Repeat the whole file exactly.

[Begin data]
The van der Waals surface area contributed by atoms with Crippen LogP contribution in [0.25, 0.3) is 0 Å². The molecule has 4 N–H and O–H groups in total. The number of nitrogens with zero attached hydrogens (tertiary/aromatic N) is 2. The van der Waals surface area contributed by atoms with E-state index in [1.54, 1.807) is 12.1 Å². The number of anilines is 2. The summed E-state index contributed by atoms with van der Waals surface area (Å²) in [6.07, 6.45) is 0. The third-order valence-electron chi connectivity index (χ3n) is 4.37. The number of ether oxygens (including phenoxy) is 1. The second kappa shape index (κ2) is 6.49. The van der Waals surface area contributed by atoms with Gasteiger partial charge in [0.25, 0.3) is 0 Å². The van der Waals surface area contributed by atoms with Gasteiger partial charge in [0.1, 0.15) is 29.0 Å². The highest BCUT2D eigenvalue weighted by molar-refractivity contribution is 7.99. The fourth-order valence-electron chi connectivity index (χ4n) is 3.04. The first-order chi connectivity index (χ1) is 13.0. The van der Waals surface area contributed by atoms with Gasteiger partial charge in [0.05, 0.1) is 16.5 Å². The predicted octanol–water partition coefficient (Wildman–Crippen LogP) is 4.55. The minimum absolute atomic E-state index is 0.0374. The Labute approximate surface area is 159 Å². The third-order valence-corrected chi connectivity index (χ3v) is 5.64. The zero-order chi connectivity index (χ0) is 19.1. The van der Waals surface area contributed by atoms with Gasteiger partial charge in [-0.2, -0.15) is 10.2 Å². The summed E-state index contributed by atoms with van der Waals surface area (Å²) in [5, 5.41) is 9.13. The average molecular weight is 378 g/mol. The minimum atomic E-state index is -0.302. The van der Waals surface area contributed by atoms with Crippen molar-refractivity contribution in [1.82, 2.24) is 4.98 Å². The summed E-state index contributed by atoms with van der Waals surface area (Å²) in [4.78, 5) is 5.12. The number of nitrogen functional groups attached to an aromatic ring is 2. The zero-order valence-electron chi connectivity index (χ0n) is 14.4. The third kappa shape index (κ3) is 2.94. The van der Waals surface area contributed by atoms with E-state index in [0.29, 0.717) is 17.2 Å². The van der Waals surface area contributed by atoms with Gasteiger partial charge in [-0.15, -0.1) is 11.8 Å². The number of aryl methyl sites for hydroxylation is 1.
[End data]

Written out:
The van der Waals surface area contributed by atoms with Crippen LogP contribution in [0.25, 0.3) is 0 Å². The molecule has 4 N–H and O–H groups in total. The number of nitrogens with zero attached hydrogens (tertiary/aromatic N) is 2. The van der Waals surface area contributed by atoms with E-state index in [1.54, 1.807) is 12.1 Å². The number of anilines is 2. The summed E-state index contributed by atoms with van der Waals surface area (Å²) in [6.07, 6.45) is 0. The third-order valence-electron chi connectivity index (χ3n) is 4.37. The number of ether oxygens (including phenoxy) is 1. The second kappa shape index (κ2) is 6.49. The van der Waals surface area contributed by atoms with Gasteiger partial charge in [0.25, 0.3) is 0 Å². The van der Waals surface area contributed by atoms with Gasteiger partial charge in [0.1, 0.15) is 29.0 Å². The highest BCUT2D eigenvalue weighted by molar-refractivity contribution is 7.99. The fourth-order valence-electron chi connectivity index (χ4n) is 3.04. The first-order chi connectivity index (χ1) is 13.0. The van der Waals surface area contributed by atoms with Gasteiger partial charge in [0.05, 0.1) is 16.5 Å². The predicted octanol–water partition coefficient (Wildman–Crippen LogP) is 4.55. The minimum absolute atomic E-state index is 0.0374. The Labute approximate surface area is 159 Å². The third-order valence-corrected chi connectivity index (χ3v) is 5.64. The zero-order chi connectivity index (χ0) is 19.1. The van der Waals surface area contributed by atoms with Gasteiger partial charge in [-0.2, -0.15) is 10.2 Å². The summed E-state index contributed by atoms with van der Waals surface area (Å²) in [5, 5.41) is 9.13. The average molecular weight is 378 g/mol. The minimum atomic E-state index is -0.302. The van der Waals surface area contributed by atoms with Crippen molar-refractivity contribution in [1.82, 2.24) is 4.98 Å². The summed E-state index contributed by atoms with van der Waals surface area (Å²) in [4.78, 5) is 5.12. The number of nitrogen functional groups attached to an aromatic ring is 2. The zero-order valence-electron chi connectivity index (χ0n) is 14.4. The third kappa shape index (κ3) is 2.94. The van der Waals surface area contributed by atoms with E-state index in [0.29, 0.717) is 17.2 Å². The van der Waals surface area contributed by atoms with Gasteiger partial charge in [-0.15, -0.1) is 11.8 Å². The number of aryl methyl sites for hydroxylation is 1.